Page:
Chimpanzees may have a sense of right and wrong that echoes human concepts of morality, a study has found.
Two groups of the apes paid more attention to film clips of an infant chimp being killed by its own kind than those showing other acts of violence.
The fact that they singled out this attack suggests that the animals viewed it as being outside the boundaries of normal behaviour.
Scientists at the University of Zurich believe the research may help to shed light on how human morality and social norms evolved. The study involved 17 chimps housed at two Swiss zoos in Gossau and Basel.
They were observed as they watched film clips of chimpanzees unknown to them either engaged in neutral activities such as walking or cracking nuts, or displaying aggressive and violent behaviour.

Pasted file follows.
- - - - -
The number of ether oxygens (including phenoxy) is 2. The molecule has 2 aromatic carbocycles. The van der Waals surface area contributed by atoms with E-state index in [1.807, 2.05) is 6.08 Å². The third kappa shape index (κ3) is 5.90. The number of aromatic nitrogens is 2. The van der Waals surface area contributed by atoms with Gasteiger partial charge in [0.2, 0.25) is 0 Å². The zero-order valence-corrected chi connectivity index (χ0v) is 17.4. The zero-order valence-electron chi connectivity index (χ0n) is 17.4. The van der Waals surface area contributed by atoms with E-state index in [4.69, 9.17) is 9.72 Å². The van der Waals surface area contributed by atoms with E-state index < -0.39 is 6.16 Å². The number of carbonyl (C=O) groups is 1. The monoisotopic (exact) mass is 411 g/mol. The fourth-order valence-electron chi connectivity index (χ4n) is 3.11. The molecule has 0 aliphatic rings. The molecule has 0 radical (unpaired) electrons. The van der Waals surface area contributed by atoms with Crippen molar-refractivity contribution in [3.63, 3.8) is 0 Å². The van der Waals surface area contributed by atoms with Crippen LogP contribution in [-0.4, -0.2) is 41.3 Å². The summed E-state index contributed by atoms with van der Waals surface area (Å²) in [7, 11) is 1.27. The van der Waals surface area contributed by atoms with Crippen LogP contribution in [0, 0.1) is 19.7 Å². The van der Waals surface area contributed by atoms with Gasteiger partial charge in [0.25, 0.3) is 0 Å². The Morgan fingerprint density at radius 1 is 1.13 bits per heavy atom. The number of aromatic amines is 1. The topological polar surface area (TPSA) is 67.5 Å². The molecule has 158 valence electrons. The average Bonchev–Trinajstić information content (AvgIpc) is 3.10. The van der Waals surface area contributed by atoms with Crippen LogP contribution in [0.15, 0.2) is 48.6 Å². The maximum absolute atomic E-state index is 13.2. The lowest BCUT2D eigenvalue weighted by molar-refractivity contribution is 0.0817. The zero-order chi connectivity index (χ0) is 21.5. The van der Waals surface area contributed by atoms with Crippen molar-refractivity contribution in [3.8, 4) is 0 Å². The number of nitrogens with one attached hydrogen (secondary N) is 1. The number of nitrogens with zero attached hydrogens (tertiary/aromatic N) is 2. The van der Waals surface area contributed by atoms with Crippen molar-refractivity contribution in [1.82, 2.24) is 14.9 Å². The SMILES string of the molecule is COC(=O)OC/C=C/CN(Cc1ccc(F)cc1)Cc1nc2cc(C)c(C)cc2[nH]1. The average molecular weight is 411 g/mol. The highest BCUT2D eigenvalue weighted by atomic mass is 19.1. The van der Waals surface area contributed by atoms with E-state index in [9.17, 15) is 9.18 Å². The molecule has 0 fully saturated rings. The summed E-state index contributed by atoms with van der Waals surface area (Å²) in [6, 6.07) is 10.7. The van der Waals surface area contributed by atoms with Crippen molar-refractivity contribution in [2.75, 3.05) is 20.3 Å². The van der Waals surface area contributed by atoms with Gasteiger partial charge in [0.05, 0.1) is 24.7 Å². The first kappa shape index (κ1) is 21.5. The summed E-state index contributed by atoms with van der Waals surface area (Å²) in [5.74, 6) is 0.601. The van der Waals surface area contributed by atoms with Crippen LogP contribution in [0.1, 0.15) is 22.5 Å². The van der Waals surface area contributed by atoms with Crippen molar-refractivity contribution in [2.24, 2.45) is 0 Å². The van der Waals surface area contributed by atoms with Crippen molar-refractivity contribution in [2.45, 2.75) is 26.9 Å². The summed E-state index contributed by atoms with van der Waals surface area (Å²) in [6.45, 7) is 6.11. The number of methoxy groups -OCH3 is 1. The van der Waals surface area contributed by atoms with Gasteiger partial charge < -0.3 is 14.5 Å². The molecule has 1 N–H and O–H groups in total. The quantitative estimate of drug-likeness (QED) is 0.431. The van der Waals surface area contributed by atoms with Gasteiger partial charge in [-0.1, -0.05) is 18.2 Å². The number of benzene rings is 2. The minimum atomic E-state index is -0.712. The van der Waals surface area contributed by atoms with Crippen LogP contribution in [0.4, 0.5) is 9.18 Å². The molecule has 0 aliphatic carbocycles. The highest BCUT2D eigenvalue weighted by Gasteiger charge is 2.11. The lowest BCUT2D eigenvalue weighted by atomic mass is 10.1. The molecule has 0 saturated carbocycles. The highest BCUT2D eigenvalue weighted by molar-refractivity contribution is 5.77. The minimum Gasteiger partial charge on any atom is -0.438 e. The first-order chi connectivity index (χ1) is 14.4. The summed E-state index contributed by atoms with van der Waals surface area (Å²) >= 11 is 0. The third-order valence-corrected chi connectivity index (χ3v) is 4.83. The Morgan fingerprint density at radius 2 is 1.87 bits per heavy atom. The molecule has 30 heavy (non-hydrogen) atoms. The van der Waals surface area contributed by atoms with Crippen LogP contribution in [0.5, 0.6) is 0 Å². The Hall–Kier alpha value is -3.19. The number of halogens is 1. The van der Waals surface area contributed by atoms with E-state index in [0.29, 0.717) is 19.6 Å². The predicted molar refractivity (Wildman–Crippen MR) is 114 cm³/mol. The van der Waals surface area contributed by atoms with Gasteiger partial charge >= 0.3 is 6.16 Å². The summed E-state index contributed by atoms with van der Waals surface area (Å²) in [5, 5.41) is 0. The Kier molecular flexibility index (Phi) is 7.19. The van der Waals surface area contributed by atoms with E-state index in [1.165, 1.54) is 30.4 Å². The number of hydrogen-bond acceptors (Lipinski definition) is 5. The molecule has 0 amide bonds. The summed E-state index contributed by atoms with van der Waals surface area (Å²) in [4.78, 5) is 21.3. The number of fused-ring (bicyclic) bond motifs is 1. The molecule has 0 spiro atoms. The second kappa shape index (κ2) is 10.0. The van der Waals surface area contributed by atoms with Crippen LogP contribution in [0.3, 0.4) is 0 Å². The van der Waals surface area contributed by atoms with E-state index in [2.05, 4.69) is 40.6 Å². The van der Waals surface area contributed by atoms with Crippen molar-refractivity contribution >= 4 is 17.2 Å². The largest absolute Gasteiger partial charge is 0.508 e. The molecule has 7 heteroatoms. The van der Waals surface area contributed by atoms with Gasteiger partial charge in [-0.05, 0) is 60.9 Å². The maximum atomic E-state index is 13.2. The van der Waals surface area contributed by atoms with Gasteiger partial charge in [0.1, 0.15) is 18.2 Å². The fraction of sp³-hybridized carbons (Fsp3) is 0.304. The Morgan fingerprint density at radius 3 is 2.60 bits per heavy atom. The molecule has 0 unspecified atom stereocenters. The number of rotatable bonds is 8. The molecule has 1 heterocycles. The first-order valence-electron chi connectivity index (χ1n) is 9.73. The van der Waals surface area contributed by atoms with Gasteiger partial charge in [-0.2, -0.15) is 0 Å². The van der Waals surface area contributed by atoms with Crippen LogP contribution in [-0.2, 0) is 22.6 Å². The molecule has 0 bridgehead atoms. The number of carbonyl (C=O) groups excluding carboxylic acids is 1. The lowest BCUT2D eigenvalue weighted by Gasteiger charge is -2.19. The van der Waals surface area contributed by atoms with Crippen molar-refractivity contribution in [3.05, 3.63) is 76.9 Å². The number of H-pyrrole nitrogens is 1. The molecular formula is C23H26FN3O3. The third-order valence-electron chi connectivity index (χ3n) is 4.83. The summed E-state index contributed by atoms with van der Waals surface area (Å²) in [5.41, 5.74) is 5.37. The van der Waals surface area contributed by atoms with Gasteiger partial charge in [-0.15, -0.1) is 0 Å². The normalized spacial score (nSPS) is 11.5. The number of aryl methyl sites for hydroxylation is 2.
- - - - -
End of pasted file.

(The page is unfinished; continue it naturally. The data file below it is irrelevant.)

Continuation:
One of the movies showed chimpanzees killing one of their own infants. The zoo animals spent four times longer looking at this clip than any of the other films, including those showing a colobus monkey being hunted and killed by chimps, and socially aggressive behaviour between chimpanzee adults.
The scientists ruled out the infanticide scene attracting more attention because of "striking" features such as screaming, which could also be heard on other videos. Nor was there any difference between the extra attention paid by male and female viewers.